Title: ”Hotel Silence”
Writer: Audur Ava Olafsdottir
Publisher : Grove Atlantic
Publication Date: 23 February 2018
Rating : 4 out of 5 stars
‘’Will the world miss me? No. Will the world be any poorer without me? No. Will the world survive without me? Yes. Is the world a better place now than when I came into it? No. What have I done to improve it? Nothing.’’
When we need to place a name next to the word ‘’pessimism’’, Jonas’ will be ideal. Our main protagonist stands on a crossroads, the most crucial in his life. His marriage is broken, shadows are cast over the paternity of his beloved daughter and he feels there is no purpose left in his course on this planet. So, he decides to put an end. Permanently. To kill himself. Observing the people who marked his life for what he intends to be the last time, he decides to travel abroad to lessen the pain for his child.
The story is set in Iceland, a place of immense, wild beauty, a land of darkness and mystery. Jonas’ moos matches the melancholic nature. A nature that hides flames inside, a country of volcanoes, of fire and ice. And Jonas is like a volcano about to erupt while the series of disappointments from his own family have turned him into ice. Instead of fighting, he gets tires and tries to find the best way for his ‘’exit’’.
I read page after page waiting for Jonas’ end. I was hooked. At first, you may think that not much happens but this depends on what each reader considers as ‘’happens’’. There is not an emphasis on ‘’action’’, but on Jonas’ mental state, the state of depression that has covered his life. Reading his thoughts was an adventure in itself and Olafsdottir manages to create anticipation out of everyday interactions.
‘’Do you think you can glue back together a broken world?’’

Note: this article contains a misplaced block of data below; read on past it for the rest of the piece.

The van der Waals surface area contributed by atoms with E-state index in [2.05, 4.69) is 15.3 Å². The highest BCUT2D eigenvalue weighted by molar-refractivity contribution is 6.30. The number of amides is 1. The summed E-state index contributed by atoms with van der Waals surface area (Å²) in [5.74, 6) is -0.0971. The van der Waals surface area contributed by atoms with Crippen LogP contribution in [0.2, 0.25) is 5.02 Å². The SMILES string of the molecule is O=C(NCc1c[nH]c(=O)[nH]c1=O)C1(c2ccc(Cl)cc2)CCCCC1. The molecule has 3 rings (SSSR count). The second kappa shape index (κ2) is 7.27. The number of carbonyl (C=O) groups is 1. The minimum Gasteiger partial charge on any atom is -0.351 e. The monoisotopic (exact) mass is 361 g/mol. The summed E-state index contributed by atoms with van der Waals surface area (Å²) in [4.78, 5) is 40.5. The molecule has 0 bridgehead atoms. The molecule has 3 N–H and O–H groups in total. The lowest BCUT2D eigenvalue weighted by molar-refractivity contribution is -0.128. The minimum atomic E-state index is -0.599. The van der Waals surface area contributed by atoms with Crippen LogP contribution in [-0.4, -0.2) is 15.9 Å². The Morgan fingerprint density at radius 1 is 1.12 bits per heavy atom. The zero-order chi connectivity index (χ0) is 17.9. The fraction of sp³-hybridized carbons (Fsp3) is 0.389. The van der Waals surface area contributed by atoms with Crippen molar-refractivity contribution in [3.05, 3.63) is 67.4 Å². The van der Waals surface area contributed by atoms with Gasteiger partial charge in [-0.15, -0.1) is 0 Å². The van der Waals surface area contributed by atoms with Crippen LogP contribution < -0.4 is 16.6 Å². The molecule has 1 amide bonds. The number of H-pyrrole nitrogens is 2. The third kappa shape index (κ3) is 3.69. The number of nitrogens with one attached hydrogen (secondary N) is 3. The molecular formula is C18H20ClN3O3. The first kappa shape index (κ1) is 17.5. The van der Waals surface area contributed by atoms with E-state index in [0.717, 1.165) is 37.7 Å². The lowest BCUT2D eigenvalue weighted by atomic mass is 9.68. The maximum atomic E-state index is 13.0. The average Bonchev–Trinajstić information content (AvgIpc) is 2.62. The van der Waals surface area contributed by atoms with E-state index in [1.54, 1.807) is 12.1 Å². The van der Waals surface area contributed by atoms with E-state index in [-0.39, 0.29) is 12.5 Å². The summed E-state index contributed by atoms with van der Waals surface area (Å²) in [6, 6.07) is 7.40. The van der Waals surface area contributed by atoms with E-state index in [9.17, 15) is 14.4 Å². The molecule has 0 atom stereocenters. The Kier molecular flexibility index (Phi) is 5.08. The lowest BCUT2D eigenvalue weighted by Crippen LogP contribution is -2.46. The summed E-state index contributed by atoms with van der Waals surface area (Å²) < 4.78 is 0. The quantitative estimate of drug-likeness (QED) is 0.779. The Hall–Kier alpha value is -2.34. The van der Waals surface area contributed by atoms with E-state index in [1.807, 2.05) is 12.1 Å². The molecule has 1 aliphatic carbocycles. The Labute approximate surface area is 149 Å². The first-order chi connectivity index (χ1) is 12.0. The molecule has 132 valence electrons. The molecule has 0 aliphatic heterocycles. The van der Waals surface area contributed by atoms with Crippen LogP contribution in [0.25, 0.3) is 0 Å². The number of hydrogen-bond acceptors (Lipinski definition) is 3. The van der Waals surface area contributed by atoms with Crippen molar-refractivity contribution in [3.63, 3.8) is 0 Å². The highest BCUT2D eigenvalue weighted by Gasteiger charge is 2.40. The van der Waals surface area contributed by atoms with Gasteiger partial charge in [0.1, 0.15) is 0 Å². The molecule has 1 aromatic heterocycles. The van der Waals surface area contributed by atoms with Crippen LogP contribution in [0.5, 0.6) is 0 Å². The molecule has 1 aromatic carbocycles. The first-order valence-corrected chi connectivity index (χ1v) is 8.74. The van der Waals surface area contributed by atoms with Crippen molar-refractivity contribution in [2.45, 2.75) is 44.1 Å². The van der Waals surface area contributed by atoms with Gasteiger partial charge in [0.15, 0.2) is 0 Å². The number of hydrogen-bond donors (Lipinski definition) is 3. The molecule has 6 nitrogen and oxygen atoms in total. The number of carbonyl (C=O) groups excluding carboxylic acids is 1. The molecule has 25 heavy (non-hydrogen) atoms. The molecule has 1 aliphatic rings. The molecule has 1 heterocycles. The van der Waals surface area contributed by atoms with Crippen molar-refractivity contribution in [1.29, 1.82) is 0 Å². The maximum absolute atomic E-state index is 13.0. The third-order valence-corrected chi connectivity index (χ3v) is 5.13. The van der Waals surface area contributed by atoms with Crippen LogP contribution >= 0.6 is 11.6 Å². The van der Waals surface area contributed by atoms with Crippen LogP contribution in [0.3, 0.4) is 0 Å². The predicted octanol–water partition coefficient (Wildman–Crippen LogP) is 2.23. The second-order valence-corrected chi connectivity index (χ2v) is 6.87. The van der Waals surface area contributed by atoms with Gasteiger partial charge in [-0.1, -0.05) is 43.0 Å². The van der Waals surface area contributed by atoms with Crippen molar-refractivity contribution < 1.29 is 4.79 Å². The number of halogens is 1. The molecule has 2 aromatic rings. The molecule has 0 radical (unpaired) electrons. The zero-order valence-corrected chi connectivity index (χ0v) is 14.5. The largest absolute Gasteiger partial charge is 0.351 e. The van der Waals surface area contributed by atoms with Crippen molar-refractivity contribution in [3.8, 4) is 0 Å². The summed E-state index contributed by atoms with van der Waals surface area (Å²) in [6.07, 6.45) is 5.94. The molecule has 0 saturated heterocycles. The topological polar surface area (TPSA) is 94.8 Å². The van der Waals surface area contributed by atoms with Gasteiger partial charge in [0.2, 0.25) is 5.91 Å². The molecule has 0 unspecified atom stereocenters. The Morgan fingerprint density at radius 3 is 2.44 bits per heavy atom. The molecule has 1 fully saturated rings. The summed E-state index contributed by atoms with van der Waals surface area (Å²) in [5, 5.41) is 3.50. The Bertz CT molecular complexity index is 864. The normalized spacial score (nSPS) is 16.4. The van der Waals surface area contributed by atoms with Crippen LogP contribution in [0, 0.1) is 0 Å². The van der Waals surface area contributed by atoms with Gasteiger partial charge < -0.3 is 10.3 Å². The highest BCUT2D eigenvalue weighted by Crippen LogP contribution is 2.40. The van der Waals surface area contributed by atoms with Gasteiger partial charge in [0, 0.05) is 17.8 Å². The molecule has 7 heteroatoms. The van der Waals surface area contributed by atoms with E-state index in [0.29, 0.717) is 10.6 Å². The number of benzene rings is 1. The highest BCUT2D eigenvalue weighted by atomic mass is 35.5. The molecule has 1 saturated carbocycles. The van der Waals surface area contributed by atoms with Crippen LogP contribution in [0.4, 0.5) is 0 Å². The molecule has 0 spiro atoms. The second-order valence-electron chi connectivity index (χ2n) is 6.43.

Jonas finds himself a guest in ‘Hotel Silence’, a dilapidated hotel in a country torn and bled by war. It remains unnamed but the descriptions of the natural environment and the emphasis on a recent conflict brings many places to mind. The Balkans, the Eastern Europe, Israel, it could be anywhere and it doesn’t matter. Whatever the writer’s inspiration may have been,
the setting is extremely vivid. The city is devastated, the people full of wounds that are impossible to heal, struggling to leave the past behind and rebuild their lives. Jonas becomes a part of this community.
‘’And if there was silence, you knew that it would all start again tomorrow.’’
Mae, the young woman who runs the hotel along with her brother, is an astonishing character, the jewel of the book. Having survived a Hell on Earth, she shows Jonas that there is always something to fight for even if the tunnel seems to have no end. Mae speaks in some of the most beautiful, heartfelt quotes and provides hope and light in a dark world. The rest of the characters are vivid, well-drawn and quirky enough to enjoy.
The writing is extremely interesting. There is the distinctive, minimalistic Nordic tone that never becomes dry, but contains worlds within a few short sentences, even though this is a translation.The dialogue is well-structured, the voice of Jonas is clear and complex. There are many bookish reference centred around troubled writers. In fact, books are everywhere in the story. Novels, poetry, Non Fiction. I found ‘’ Hotel Silence’’ to be much more bookish and literary than other novels which wished to be advertised as such and ended up being devoid of any significant reference. Yes, ‘Midnight at the Bright Ideas Bookstore’’ , I am looking at you and your big, stinking pile of nothing… There are also references to the singers’ curse of ‘’27’’ and emphasis on tattoos and scars, whatever consists a tortured soul.
The ending, though…It was…I don’t even know how I feel about it…It causes questions and interpretations. You’ll have to read it to understand what I mean. It was unexpected and fitting to the tone of the story, but I can’t say that it was wholly satisfying on a personal level. In my opinion, it leaves room for a second book which I would be more than happy to read.
‘’Hotel Silence’’ is a special book. If you have an issue with so-called depressing themes, then you may find it difficult to read. However, life is full of difficult subjects and to avoid them means to live inside a pink bubble, but that’s just me. It’s special and demanding, in tone, in themes, in images and characters. It is a work that showcases once again why Nordic Literature is arguably the most interesting in our literary world.
Many thanks to Grove Atlantic and NetGalley for the ARC in exchange of an honest review.